Posts Tagged ‘sensitivity’

Posse

Tuesday, October 19th, 2010

My body is freaking weird.  So this weekend I was doing fine.  Arrived home.  Feeling great.  Yesterday morning all is well.  Yesterday afternoon feeling really hard on myself for no definable reason.  Yesterday evening, I’m tearing up at a “sentimental” scene on a T.V. program that is TOTALLY IN NO WAY actually sentimental enough for tears.  Not even the premenstrual kind of tears that like to pop up during scenes with animals, or family reunions, or long distance phone commercials.  I was tearing up watching Bones, when she comes out to appear on a kids science program wearing what pretty much amounted to this:

Except with pigtails and giant white Mickey Mouse hands.  Why was I crying?  I don’t know.  It was not designed to be a particularly sentimental moment.

My body chemicals are bizarre and unpredictable to the point that I just shake my head and laugh now.  I’m just super glad that didn’t hit me a day or two earlier.  It could have made for an interesting trip if even the mundane stuff was super touching (“Oh my gosh – look at the salt!  It’s sitting with the pepper like that!  They must be friends!  That’s so beautiful!! *sniff sniff tear*”).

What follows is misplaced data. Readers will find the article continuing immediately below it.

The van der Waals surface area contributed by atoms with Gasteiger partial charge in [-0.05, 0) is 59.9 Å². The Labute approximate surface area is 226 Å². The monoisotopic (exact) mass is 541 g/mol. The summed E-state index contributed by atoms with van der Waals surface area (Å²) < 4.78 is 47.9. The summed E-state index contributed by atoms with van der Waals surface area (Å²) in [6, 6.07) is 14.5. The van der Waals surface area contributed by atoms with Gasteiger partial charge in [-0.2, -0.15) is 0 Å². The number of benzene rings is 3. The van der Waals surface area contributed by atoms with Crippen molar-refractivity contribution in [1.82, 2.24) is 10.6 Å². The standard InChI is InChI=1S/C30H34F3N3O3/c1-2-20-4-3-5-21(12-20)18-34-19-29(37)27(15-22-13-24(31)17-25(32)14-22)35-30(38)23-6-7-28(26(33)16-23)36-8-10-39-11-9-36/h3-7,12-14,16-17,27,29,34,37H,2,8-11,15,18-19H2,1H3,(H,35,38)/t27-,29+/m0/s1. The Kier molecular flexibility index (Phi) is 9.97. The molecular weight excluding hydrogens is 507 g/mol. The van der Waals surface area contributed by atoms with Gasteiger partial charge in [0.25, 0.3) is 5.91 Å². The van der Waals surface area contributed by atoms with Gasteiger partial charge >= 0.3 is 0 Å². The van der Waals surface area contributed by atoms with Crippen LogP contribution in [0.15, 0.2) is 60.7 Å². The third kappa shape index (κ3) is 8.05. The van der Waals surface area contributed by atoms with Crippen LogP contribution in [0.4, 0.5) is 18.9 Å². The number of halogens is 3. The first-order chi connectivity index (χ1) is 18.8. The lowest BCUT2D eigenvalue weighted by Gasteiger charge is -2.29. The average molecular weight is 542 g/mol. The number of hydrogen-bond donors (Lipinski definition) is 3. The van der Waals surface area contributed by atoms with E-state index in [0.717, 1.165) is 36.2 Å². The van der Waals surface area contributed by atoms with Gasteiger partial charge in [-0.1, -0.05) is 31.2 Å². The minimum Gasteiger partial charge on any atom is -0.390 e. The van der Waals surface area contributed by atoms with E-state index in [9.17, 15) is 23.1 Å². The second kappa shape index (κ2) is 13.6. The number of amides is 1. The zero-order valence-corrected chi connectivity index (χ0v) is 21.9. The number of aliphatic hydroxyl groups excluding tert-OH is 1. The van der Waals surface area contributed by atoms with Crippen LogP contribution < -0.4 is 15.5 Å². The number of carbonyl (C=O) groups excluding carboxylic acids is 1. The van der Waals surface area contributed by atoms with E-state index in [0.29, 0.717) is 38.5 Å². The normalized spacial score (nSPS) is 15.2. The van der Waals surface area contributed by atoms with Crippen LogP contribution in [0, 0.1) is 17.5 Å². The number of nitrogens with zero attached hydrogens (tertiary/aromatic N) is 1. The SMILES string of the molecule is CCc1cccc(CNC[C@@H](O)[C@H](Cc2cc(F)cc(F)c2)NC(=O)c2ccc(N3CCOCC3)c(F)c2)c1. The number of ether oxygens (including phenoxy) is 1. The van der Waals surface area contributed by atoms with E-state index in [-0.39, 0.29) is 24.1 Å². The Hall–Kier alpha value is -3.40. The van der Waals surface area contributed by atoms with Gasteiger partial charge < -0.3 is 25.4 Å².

The return home has been okay, aside from the fact that it really does feel totally strange not to be surrounded by a posse of twelve women (and one pink-daiquiri-toting man) at all times (clearly I need to start a girl band or try out for Canada’s Next Top Model), and that I’m desperately trying to figure out how we can still be bestest friends when some of them are so darn far away.  My cats, who are SUPER snuggly at normal times, now require something stronger than all caps to describe their level of snuggliness upon my arrival home.  They are **SUPER** snuggly.  My boy just firmly refuses to be out of physical contact unless I am actively in the process of walking somewhere (in which case, he just trots along side me until I slow down enough that he can re-glom himself onto me again).  This is actually kind of normal for him, but now rather than lying along side me, he wants to be all over my face, or chest, or spread eagle over my entire body.  And it’s awesome.